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Does the Medicare star rating system affect beneficiary decision making?

Seniors who are eligible for Medicare have choices when it comes to receiving medical services. They can either enroll in a fee for services system or in the Medicare Advantage plan, where a number of private insurers contract with Medicare to deliver health care. A new study examined whether providing a star rating system for the plans was associated with beneficiaries’ decisions about plan enrollment.
(JAMA) -- Seniors who are eligible for Medicare have choices when it comes to receiving medical services. They can either enroll in a fee for services system or in the Medicare Advantage plan, where a number of private insurers contract with Medicare to deliver health care. A new study examined whether providing a star rating system for the plans was associated with beneficiaries’ decisions about plan enrollment.

As Americans become eligible for Medicare, the biggest question becomes who will provide that care. Medicare recently began publically reporting the performance of private insurers involved in the Medicare Advantage program. Patients can sometimes choose from 15 to 17 different depending on where they live.

"Each health plan receives anywhere from one to five stars that captures the quality of care that they deliver to the population of patients that they serve,” explained Dr. William H. Shrank with the Centers for Medicare and Medicaid Services.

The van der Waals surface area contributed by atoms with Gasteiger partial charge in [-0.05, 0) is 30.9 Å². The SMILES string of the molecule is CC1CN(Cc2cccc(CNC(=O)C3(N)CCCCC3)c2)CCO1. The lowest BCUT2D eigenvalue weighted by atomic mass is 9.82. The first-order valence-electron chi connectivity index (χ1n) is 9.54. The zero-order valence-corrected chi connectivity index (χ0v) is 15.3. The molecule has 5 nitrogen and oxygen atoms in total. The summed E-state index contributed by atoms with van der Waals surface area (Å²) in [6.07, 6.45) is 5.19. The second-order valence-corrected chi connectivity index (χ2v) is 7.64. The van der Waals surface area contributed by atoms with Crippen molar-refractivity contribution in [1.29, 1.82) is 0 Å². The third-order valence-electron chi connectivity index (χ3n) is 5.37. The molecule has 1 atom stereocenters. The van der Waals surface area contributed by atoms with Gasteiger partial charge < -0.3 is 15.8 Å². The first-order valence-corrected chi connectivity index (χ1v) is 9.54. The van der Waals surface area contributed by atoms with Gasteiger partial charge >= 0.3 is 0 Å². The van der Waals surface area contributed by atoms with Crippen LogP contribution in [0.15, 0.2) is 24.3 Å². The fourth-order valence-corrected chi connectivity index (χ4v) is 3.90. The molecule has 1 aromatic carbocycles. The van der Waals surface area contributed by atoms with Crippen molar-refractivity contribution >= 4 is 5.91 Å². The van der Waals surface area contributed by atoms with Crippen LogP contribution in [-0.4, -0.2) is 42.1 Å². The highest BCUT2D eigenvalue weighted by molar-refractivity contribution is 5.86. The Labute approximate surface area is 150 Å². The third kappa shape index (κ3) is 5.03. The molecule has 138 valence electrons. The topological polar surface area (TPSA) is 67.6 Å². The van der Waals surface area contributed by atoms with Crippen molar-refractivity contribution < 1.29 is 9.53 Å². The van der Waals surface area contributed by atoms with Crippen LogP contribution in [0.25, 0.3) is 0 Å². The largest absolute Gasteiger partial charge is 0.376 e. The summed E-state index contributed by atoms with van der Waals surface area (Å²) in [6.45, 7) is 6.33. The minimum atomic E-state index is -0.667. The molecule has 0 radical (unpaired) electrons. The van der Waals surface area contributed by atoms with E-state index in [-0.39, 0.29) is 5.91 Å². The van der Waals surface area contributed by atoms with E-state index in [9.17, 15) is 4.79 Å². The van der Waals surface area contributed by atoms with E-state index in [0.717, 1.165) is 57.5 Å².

This five-star rating system is based on several quality indicators including, preventive care, care delivered for chronic diseases, health outcomes and patient satisfaction with care.

"There had not previously been a study that looked at the relationship between the quality scores that were achieved and the actual enrollment decisions that were made,” Dr. Shrank said.

Dr. William Shrank and colleagues from the Centers for Medicare and Medicaid services examined 2011 enrollment data from Medicare Advantage plans. They studied new enrollees to the plan and those voluntarily switching plans.

"If you look at both of these populations, a one star increase that puts a plan either as the best performer in a market or at least as good as the plan the switcher was previously in, is associated with over a 10 percentage point increase in the likelihood of enrollment,” continued Dr. Shrank. "When quality ratings were made available it looks like somebody must be using it because patients are in large numbers moving toward the higher quality plans."

Dr. Shrank also says the star ratings give beneficiaries an additional voice and choice in the quality of care they receive.

"It allows Medicare beneficiaries to have a greater voice in identifying the best and the weakest plans and educate their fellow beneficiaries to make better decisions moving forward,” said Dr. Shrank.

The rating system also challenges private insurers to continue providing quality care that should translate into greater enrollment and revenues.

Researchers say the choices of low income and some minority beneficiaries, those living in rural areas and in the Midwest had weaker relationships with the Advantage program star ratings.


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